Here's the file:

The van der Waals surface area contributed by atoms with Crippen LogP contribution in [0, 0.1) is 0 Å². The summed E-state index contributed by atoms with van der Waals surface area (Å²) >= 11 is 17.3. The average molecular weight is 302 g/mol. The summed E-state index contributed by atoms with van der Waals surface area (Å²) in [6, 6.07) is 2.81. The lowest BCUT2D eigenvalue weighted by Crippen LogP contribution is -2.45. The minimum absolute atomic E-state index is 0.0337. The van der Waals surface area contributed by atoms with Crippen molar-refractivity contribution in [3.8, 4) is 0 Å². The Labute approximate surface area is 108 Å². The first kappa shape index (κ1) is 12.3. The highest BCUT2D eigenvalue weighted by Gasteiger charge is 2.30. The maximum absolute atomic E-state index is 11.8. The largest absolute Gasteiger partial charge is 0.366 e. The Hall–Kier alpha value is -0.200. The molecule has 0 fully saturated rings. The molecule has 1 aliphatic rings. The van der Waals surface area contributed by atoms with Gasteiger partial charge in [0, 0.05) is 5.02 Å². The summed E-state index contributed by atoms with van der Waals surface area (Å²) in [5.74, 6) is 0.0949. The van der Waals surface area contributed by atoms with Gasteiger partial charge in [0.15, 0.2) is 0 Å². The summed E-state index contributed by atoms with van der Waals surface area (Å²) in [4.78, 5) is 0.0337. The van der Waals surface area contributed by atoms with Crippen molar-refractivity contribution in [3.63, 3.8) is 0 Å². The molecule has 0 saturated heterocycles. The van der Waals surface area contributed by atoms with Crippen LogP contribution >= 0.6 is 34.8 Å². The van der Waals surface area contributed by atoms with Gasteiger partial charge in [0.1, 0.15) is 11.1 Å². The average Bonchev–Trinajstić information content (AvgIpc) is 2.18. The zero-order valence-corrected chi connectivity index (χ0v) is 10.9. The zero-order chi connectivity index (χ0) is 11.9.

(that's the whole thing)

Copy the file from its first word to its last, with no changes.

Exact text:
The van der Waals surface area contributed by atoms with Crippen LogP contribution in [0, 0.1) is 0 Å². The summed E-state index contributed by atoms with van der Waals surface area (Å²) >= 11 is 17.3. The average molecular weight is 302 g/mol. The summed E-state index contributed by atoms with van der Waals surface area (Å²) in [6, 6.07) is 2.81. The lowest BCUT2D eigenvalue weighted by Crippen LogP contribution is -2.45. The minimum absolute atomic E-state index is 0.0337. The van der Waals surface area contributed by atoms with Crippen molar-refractivity contribution in [3.8, 4) is 0 Å². The Labute approximate surface area is 108 Å². The first kappa shape index (κ1) is 12.3. The highest BCUT2D eigenvalue weighted by Gasteiger charge is 2.30. The maximum absolute atomic E-state index is 11.8. The largest absolute Gasteiger partial charge is 0.366 e. The Hall–Kier alpha value is -0.200. The molecule has 0 fully saturated rings. The molecule has 1 aliphatic rings. The van der Waals surface area contributed by atoms with Gasteiger partial charge in [0, 0.05) is 5.02 Å². The summed E-state index contributed by atoms with van der Waals surface area (Å²) in [5.74, 6) is 0.0949. The van der Waals surface area contributed by atoms with Gasteiger partial charge in [0.15, 0.2) is 0 Å². The summed E-state index contributed by atoms with van der Waals surface area (Å²) in [4.78, 5) is 0.0337. The van der Waals surface area contributed by atoms with Crippen molar-refractivity contribution in [3.63, 3.8) is 0 Å². The molecule has 0 saturated heterocycles. The van der Waals surface area contributed by atoms with Crippen LogP contribution >= 0.6 is 34.8 Å². The van der Waals surface area contributed by atoms with Gasteiger partial charge in [0.1, 0.15) is 11.1 Å². The average Bonchev–Trinajstić information content (AvgIpc) is 2.18. The zero-order valence-corrected chi connectivity index (χ0v) is 10.9. The zero-order chi connectivity index (χ0) is 11.9.